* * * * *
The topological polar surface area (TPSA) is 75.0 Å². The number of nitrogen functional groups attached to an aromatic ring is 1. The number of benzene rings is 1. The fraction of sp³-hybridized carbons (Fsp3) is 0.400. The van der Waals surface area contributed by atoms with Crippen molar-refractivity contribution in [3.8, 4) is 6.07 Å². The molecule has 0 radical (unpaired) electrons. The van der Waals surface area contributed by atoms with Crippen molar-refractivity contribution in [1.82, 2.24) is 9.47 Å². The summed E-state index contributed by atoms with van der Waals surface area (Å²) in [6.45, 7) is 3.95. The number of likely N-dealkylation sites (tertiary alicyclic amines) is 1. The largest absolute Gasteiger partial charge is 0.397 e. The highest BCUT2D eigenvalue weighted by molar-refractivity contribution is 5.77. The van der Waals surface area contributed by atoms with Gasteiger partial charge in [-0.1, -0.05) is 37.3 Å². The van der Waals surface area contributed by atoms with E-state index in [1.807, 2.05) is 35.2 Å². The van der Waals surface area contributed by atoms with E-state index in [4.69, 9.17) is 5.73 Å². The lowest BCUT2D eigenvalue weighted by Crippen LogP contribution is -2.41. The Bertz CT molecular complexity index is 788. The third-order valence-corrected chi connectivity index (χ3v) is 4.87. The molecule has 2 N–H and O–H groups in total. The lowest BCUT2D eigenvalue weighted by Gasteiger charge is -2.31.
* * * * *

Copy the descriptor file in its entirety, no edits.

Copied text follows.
The topological polar surface area (TPSA) is 75.0 Å². The number of nitrogen functional groups attached to an aromatic ring is 1. The number of benzene rings is 1. The fraction of sp³-hybridized carbons (Fsp3) is 0.400. The van der Waals surface area contributed by atoms with Crippen molar-refractivity contribution in [3.8, 4) is 6.07 Å². The molecule has 0 radical (unpaired) electrons. The van der Waals surface area contributed by atoms with Crippen molar-refractivity contribution in [1.82, 2.24) is 9.47 Å². The summed E-state index contributed by atoms with van der Waals surface area (Å²) in [6.45, 7) is 3.95. The number of likely N-dealkylation sites (tertiary alicyclic amines) is 1. The largest absolute Gasteiger partial charge is 0.397 e. The highest BCUT2D eigenvalue weighted by molar-refractivity contribution is 5.77. The van der Waals surface area contributed by atoms with Gasteiger partial charge in [-0.1, -0.05) is 37.3 Å². The van der Waals surface area contributed by atoms with E-state index in [1.807, 2.05) is 35.2 Å². The van der Waals surface area contributed by atoms with E-state index in [4.69, 9.17) is 5.73 Å². The lowest BCUT2D eigenvalue weighted by Crippen LogP contribution is -2.41. The Bertz CT molecular complexity index is 788. The third-order valence-corrected chi connectivity index (χ3v) is 4.87. The molecule has 2 N–H and O–H groups in total. The lowest BCUT2D eigenvalue weighted by Gasteiger charge is -2.31.